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Dear Young Folks
by Cyndia Cole (from GSWS Acts series)
52 years ago, when I was 18 years old in 1968, despite my settler, white-skinned, middle class, cis-gender, born in the USA privilege; because I was a woman, I could not attend Princeton University though I wanted to and was qualified in all other ways.
I could not pursue studies and a career in science, technology, engineering or math even though I loved and excelled in these subjects.
Because I was a woman, I could not wear comfortable clothing that allowed freedom of movement to school or to work, to church or to parties.
I could not travel alone with the expectation of safety on planes, trains, subways, buses, bicycles or on foot especially to unknown places or at night.
Because I was a woman, I could not ask anyone out on a date or even for a dance. I could not rebuff sexual attention from any male without being ridiculed as ‘frigid.” I could not accept sexual attention from any male without being shamed as a “slut” or “whore.”
As a woman, I could not expect to have the knowledge, means or social/medical support to experience any aspect of my sexuality with consent, pleasure, respect or safety and without force, unwanted pregnancy, STDs, condemnation, ostracism and guilt. I certainly could not raise a child alone or with another woman.
50 years ago, when I was 20 years old in 1970, I ran away to Canada with a man I was advised to marry to help him stay alive and out of prison and I did. As a married woman I tried to keep my maiden name but did not succeed.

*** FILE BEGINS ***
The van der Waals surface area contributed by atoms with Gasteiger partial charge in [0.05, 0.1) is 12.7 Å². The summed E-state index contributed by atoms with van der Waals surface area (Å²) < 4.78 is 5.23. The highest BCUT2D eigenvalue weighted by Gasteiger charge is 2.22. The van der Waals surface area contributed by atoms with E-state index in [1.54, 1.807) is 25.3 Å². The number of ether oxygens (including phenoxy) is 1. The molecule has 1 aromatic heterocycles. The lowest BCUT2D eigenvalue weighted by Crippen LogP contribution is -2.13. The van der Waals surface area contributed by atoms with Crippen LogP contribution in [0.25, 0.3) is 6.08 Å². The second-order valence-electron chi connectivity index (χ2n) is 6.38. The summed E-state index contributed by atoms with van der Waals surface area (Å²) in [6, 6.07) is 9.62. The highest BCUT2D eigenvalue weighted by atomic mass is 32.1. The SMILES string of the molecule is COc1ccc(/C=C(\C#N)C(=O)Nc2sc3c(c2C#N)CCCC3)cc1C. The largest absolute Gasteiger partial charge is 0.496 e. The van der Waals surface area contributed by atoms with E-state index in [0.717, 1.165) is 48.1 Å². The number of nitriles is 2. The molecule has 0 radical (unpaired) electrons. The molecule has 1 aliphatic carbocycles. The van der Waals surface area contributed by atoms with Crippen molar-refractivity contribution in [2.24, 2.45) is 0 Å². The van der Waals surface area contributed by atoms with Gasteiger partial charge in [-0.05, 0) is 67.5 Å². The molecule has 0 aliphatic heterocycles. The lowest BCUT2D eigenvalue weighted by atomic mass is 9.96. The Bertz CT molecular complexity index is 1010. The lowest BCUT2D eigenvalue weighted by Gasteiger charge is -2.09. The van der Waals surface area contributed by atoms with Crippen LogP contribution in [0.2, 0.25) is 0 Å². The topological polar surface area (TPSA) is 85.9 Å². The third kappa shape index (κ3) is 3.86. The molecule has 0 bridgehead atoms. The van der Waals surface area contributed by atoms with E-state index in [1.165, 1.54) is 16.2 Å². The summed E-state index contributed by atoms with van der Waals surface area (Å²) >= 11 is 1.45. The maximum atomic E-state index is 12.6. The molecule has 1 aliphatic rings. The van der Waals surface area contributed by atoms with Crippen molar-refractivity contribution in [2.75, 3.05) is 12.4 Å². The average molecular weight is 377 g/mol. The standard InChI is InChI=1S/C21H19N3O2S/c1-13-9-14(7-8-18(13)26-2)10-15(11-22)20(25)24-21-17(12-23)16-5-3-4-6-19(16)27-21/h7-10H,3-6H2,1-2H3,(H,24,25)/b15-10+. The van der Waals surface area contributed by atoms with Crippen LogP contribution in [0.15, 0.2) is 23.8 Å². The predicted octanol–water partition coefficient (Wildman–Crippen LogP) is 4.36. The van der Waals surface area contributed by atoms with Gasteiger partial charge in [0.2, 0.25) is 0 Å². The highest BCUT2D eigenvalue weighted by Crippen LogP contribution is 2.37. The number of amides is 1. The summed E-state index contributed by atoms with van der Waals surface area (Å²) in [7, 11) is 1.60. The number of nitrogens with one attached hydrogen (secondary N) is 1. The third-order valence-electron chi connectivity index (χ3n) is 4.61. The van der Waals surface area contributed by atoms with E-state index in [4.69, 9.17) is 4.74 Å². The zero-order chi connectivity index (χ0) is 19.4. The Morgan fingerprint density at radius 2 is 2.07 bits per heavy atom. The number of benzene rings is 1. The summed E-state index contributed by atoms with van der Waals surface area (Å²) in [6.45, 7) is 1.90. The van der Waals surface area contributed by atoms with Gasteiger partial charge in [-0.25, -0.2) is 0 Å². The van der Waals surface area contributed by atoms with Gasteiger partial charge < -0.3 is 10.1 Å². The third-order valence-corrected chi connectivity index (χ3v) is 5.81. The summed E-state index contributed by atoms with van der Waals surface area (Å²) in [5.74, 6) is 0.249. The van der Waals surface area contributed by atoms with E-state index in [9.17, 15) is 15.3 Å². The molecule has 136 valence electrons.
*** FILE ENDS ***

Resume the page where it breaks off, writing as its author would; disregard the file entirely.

Because I was married and a woman it was very unlikely that I could ever get the same work as a man, let alone a career or profession. But if I did, I could never expect to be paid the same as that man. I could not expect to ever have a woman boss or to be the boss of male employees.
Because I was a married woman, I could not be considered on my own merits. I could not apply for a job, a student visa or landed immigrant status unless my husband got these first on his own merits. I could not sign a lease, get a loan or a mortgage unless my husband signed for it.
As a married woman I could not get a divorce unless I proved my husband guilty of some very serious wrong doing even if he also wanted a divorce. If he didn’t want the divorce, I would be crucified for my wrong doings, real or imagined, and he would emerge blameless.
44 years ago, when I was 26 years old in 1976, because I was a woman, I could not kiss a woman without knowing that I might lose my job, my apartment and my entire network of social support including family, friends, neighbours, academic mentors and even heterosexual feminists.
If I displayed any affection towards a woman, if I “looked like” a lesbian or if I simply seemed unresponsive or angry towards sexual attention from men in any public place, I might lose my physical safety and be attacked.
As a lesbian-feminist woman I could not expect support or solidarity from other women when I spoke out about anything, especially about experiences of sexual abuse, harassment or rape. Though when I did receive their support, it changed everything.
Fifty years ago, it was hard to imagine that our Proposal for a Women’s Studies Program at SFU could grow into today’s GSWS, Gender, Sexuality and Women’s Studies Department at Simon Fraser University. Every student, teacher, research participant, project, paper, publication and event that has followed fills me with gratitude, awe and pride.
We were ordinary women and people of diverse backgrounds, identities and sexualities. We wanted to make lives worth living, lives of happiness. Everything we risked and challenged and fought for was worth it. We were ordinary women who wanted to change our lives. We believed we could and we did. So can you!
With love and confidence in your futures,